The hot molten salt corrosion process starts when the temperature of the tube surface is higher than the melting point of the precipitated salts so that salt melts directly on to the metal surface. The resulting reaction dissolves existing oxide layers, which let the corrosive chlorine gas dissipate to the metal surface. Hot salt melts also change the structure of the fouling from a porous structure to a dense cover, trapping the iron chloride and closing it off from the gaseous oxygen thus increasing chlorine corrosion. Pitting is an even more dangerous mechanism of the molten salts reacting as a liquid electrolyte directly with the steel and dissipating it. If the equipment is not protected, costs and lost time can rapidly accumulate when something goes wrong.
Dew-point corrosion in WtE and Biomass Boilers
When the temperature of the flue gas decreases, a specific gaseous species reach saturation, droplets of the liquid start to condense on solid surfaces. The saturation temperature depends on the load of the concerned species and, for sulfuric acid, on the humidity of the flue gas. The liquid electrolytes forms wet spots on the surfaces, causing general corrosion and material loss in the form of pitting. In waste-to-energy plants, dew point corrosion is less common than in coal-fired plants, because SO3 reacts with chlorine species, making the formation of sulfuric acid less likely.
WtE Boiler Corrosion and Erosion Protection Experience
Refractory protection was the first protection against corrosive flue gases but have limited heat exchange properties as the thermal efficiency is low, thus they do not always offer the best protection against erosion mechanisms. Refractory alloys can be used, but due to the excessive cost of materials and limited erosion resistance surface protection rises as the best cost-effective solution.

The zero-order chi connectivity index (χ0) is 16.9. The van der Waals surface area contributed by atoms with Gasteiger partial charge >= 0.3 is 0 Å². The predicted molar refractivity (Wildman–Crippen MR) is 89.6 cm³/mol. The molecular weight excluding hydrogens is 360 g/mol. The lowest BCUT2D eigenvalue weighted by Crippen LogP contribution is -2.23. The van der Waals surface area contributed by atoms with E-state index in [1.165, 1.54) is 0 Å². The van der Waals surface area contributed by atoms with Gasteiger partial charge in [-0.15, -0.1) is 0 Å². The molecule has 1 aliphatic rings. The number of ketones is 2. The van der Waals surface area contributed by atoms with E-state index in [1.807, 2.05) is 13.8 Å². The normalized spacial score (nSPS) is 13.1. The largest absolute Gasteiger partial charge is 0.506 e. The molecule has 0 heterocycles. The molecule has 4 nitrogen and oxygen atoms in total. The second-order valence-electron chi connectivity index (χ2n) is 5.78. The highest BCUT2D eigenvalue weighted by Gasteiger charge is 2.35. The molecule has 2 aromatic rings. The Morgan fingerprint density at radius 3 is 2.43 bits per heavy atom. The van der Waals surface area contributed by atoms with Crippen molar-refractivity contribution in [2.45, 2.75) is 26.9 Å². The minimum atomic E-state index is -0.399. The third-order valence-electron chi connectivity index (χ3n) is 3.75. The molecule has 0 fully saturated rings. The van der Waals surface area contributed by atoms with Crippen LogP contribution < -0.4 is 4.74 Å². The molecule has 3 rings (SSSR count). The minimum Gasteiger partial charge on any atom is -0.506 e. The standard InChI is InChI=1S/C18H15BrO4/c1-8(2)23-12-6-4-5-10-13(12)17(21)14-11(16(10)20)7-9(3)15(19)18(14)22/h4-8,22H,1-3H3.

Ceramic coatings are fragile and create a thermal expansion mismatch making them unreliable. The coatings trend to crack and corrosion can develop underneath the protective layer, which can peel off leaving your equipment utterly unprotected.
Most of the hard-facing alloys which can be applied by welding have high propensity to cracking, which can even propagate into the base metal. Such solutions are avoided on pressure parts but may be used on the mechanical structure.
The complex mechanisms of corrosion-erosion sometimes result in premature failure of the factory-installed boiler protection measures. One of IGS´s strengths is the fact that the material selection of the protective metal coating is based on a thorough analysis your specific wastage mechanisms, and will perform in the conditions of that exact boiler. IGS applies the solution in a matter of days during planned turn-around periods, preventing further metal loss and saving costs.
Erosion-Corrosion Resistant HVTS Metal Spray Coatings
HVTS coating has been used for decades in erosion application inside CFB boilers fueled with coal or lignite.
High Velocity Thermal Spray is designed for applying a metal layer with very low porosity and sealability to better protect the base metal in high corrosion environments. This technology allows the use of solid or cored wire, enabling easy material modification compared to technologies depending on the market available solid wire. Since the process doesn’t generate any dilution with the base metal, the quality of the coating is not altered by chemistry mix.
IGS brings to bear decades of experience to bring you the best and most efficient technology for field application:
- We work to reduce critical path schedule as much as possible and comply with the schedules we commit to. We offer robust equipment and reliable technicians, with full compliance to all relevant EHS conditions and rules
- We are familiar with the most difficult conditions in the most extreme environments.
- Safety is a priority at IGS. Be it in the scaffolding, during clean up, or at any other time, we use a proactive, multi-level safety system to ensure a safe working environment for our employees and everyone around us.
Integrated Global Services Europe provides on-site thermal spray coating inside WtE and Biomass BFB boilers in all countries of Europe, including the UK, Germany, the Netherlands, Italy, Switzerland, and France, from our operations center in the Czech Republic. We spray coatings in the United States, Middle East, Japan, South-East Asia, as well as Africa.
Leave us a note or start a chat with our operator to learn more about what we offer in corrosion and erosion prevention in WtE and Biomass CFB boilers.